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fig1: Temporal and tissue-specific Met transgene activation using Cre-mediated recombination. (a) The R26LacZ−stop−Met construct targeted in the Rosa26 locus is shown. The targeting construct consists of the CMV-enhancer and the chicken β-actin promoter (CMV/β-actin) driving the β-geo reporter and a Met chimeric cDNA. The reporter gene is followed by three copies of the SV40 polyadenylation signal (3xpA) and flanked by loxP sites. The Met chimeric cDNA consists of a 5′ portion encoding the mouse extracellular domain fused to a 3′ region coding for the intracellular human portion. Positions of the probes used for Southern analysis (a and b) as well as primers used for PCR (1, 2, 3) are indicated. (b) Southern blots of neo-resistant ES clones analyzed with probe a (EcoRI digestion; top) and probe b (EcoRV digestion; bottom). The 15.5 Kb band corresponds to the wild-type allele whereas the 5.5 Kb band depicts the recombinant allele in clones 1 and 2. (c) PCR of mouse-tail genomic DNAs showing the mutant allele before and after Cre recombination (top). The presence of an amplicon in the Nes-R26Met mice with the 1+2 primers is detected because genotypes are performed using DNA extracted from tails, which include tissues with and without recombination. PCR showing the genotypes of heterozygous and homozygous Nes-R26Met mice (bottom). (d) Western blots showing the expression of the Met chimeric protein (using anti-human Met antibodies) in brain and spinal cord extracts from embryos (E15.5) and newborn mice (P7) with the indicated genotypes. (e) Quantification analysis of Met chimeric protein levels versus endogenous Met. Western blot analysis of protein extracts from dissected brains and spinal cords at different developmental stages using antibodies recognizing the Met kinase domain (MetKD). (f) Quantification analyses revealed that levels of Met chimeric proteins were at least five- and sevenfolds increased in brains and spinal cords of heterozygous Nes-R26Met, respectively, when compared with the endogenous mouse Met. Met chimeric levels were double in homozygous mice. Numbers on columns indicate fold of increase in Met protein levels over the endogenous Met. In the graph, Nes-R26Met and Nes-R26Met/Met genotypes are indicated as M/+ and M/M, respectively. Values are expressed as means±S.E.M. Tub, tubulin; hMet, human-Met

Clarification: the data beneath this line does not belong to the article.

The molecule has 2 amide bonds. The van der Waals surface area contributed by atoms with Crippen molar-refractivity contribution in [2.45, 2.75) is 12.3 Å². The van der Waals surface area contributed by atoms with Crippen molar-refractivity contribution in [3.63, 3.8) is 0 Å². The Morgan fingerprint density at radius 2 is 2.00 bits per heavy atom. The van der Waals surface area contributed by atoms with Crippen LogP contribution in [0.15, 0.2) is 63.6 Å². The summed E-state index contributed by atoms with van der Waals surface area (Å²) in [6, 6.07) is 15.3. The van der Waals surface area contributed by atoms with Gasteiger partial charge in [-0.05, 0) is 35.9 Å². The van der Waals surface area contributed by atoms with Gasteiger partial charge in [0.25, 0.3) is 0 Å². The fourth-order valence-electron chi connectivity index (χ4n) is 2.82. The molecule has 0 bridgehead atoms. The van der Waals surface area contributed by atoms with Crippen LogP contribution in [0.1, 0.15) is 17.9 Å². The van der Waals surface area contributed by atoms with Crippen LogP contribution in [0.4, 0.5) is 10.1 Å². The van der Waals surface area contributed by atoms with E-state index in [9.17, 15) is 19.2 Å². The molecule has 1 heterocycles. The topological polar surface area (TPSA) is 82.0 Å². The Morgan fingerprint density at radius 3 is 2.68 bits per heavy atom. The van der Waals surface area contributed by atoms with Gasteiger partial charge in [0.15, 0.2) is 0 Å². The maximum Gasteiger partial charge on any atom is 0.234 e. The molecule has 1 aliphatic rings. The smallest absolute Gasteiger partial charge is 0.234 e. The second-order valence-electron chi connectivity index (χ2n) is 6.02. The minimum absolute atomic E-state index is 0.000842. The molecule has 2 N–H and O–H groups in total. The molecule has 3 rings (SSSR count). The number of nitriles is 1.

Mentions: To enhance Met signalling levels in a temporally and spatially regulated manner, we generated mice carrying a conditional mouse–human chimeric met transgene (mettg). In particular, we engineered a mouse strain in which a cytomegalovirus (CMV)-enhancer/β-actin-promoter controls the expression of a floxed-β-geo-reporter gene followed by a mettg. Such a strategy was chosen to keep the mettg silent, unless the stop cassette is excised by cre-mediated recombination. To avoid integration site effects and favour loxP-site accessibility, the construct was inserted into the Rosa26 locus (Rosa26LacZ−stop−Met, referred to R26LacZ−stop−Met; Figures 1a–c).


Enhanced neuronal Met signalling levels in ALS mice delay disease onset.

Genestine M, Caricati E, Fico A, Richelme S, Hassani H, Sunyach C, Lamballe F, Panzica GC, Pettmann B, Helmbacher F, Raoul C, Maina F, Dono R - Cell Death Dis (2011)

Temporal and tissue-specific Met transgene activation using Cre-mediated recombination. (a) The R26LacZ−stop−Met construct targeted in the Rosa26 locus is shown. The targeting construct consists of the CMV-enhancer and the chicken β-actin promoter (CMV/β-actin) driving the β-geo reporter and a Met chimeric cDNA. The reporter gene is followed by three copies of the SV40 polyadenylation signal (3xpA) and flanked by loxP sites. The Met chimeric cDNA consists of a 5′ portion encoding the mouse extracellular domain fused to a 3′ region coding for the intracellular human portion. Positions of the probes used for Southern analysis (a and b) as well as primers used for PCR (1, 2, 3) are indicated. (b) Southern blots of neo-resistant ES clones analyzed with probe a (EcoRI digestion; top) and probe b (EcoRV digestion; bottom). The 15.5 Kb band corresponds to the wild-type allele whereas the 5.5 Kb band depicts the recombinant allele in clones 1 and 2. (c) PCR of mouse-tail genomic DNAs showing the mutant allele before and after Cre recombination (top). The presence of an amplicon in the Nes-R26Met mice with the 1+2 primers is detected because genotypes are performed using DNA extracted from tails, which include tissues with and without recombination. PCR showing the genotypes of heterozygous and homozygous Nes-R26Met mice (bottom). (d) Western blots showing the expression of the Met chimeric protein (using anti-human Met antibodies) in brain and spinal cord extracts from embryos (E15.5) and newborn mice (P7) with the indicated genotypes. (e) Quantification analysis of Met chimeric protein levels versus endogenous Met. Western blot analysis of protein extracts from dissected brains and spinal cords at different developmental stages using antibodies recognizing the Met kinase domain (MetKD). (f) Quantification analyses revealed that levels of Met chimeric proteins were at least five- and sevenfolds increased in brains and spinal cords of heterozygous Nes-R26Met, respectively, when compared with the endogenous mouse Met. Met chimeric levels were double in homozygous mice. Numbers on columns indicate fold of increase in Met protein levels over the endogenous Met. In the graph, Nes-R26Met and Nes-R26Met/Met genotypes are indicated as M/+ and M/M, respectively. Values are expressed as means±S.E.M. Tub, tubulin; hMet, human-Met